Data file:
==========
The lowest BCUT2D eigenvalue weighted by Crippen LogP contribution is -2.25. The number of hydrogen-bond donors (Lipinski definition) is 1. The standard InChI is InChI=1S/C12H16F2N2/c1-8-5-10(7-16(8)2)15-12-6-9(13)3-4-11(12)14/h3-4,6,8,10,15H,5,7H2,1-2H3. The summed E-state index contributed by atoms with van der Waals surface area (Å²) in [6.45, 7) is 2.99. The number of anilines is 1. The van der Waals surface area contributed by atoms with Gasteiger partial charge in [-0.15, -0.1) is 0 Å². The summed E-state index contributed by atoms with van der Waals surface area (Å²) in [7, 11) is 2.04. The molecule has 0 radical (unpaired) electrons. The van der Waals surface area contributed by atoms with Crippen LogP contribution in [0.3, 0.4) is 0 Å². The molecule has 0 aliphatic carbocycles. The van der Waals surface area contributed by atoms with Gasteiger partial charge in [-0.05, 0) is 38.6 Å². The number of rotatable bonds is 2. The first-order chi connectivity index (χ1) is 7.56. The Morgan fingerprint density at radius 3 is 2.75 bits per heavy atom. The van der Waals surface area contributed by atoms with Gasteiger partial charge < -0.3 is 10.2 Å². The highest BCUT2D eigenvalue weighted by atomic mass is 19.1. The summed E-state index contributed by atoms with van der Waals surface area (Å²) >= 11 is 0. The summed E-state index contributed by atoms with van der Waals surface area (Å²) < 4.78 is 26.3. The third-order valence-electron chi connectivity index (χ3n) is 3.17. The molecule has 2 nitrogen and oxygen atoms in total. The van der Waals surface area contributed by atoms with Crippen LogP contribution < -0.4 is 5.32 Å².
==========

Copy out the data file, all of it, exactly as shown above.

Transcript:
The lowest BCUT2D eigenvalue weighted by Crippen LogP contribution is -2.25. The number of hydrogen-bond donors (Lipinski definition) is 1. The standard InChI is InChI=1S/C12H16F2N2/c1-8-5-10(7-16(8)2)15-12-6-9(13)3-4-11(12)14/h3-4,6,8,10,15H,5,7H2,1-2H3. The summed E-state index contributed by atoms with van der Waals surface area (Å²) in [6.45, 7) is 2.99. The number of anilines is 1. The van der Waals surface area contributed by atoms with Gasteiger partial charge in [-0.15, -0.1) is 0 Å². The summed E-state index contributed by atoms with van der Waals surface area (Å²) in [7, 11) is 2.04. The molecule has 0 radical (unpaired) electrons. The van der Waals surface area contributed by atoms with Crippen LogP contribution in [0.3, 0.4) is 0 Å². The molecule has 0 aliphatic carbocycles. The van der Waals surface area contributed by atoms with Gasteiger partial charge in [-0.05, 0) is 38.6 Å². The number of rotatable bonds is 2. The first-order chi connectivity index (χ1) is 7.56. The Morgan fingerprint density at radius 3 is 2.75 bits per heavy atom. The van der Waals surface area contributed by atoms with Gasteiger partial charge < -0.3 is 10.2 Å². The highest BCUT2D eigenvalue weighted by atomic mass is 19.1. The summed E-state index contributed by atoms with van der Waals surface area (Å²) >= 11 is 0. The summed E-state index contributed by atoms with van der Waals surface area (Å²) < 4.78 is 26.3. The third-order valence-electron chi connectivity index (χ3n) is 3.17. The molecule has 2 nitrogen and oxygen atoms in total. The van der Waals surface area contributed by atoms with Crippen LogP contribution < -0.4 is 5.32 Å².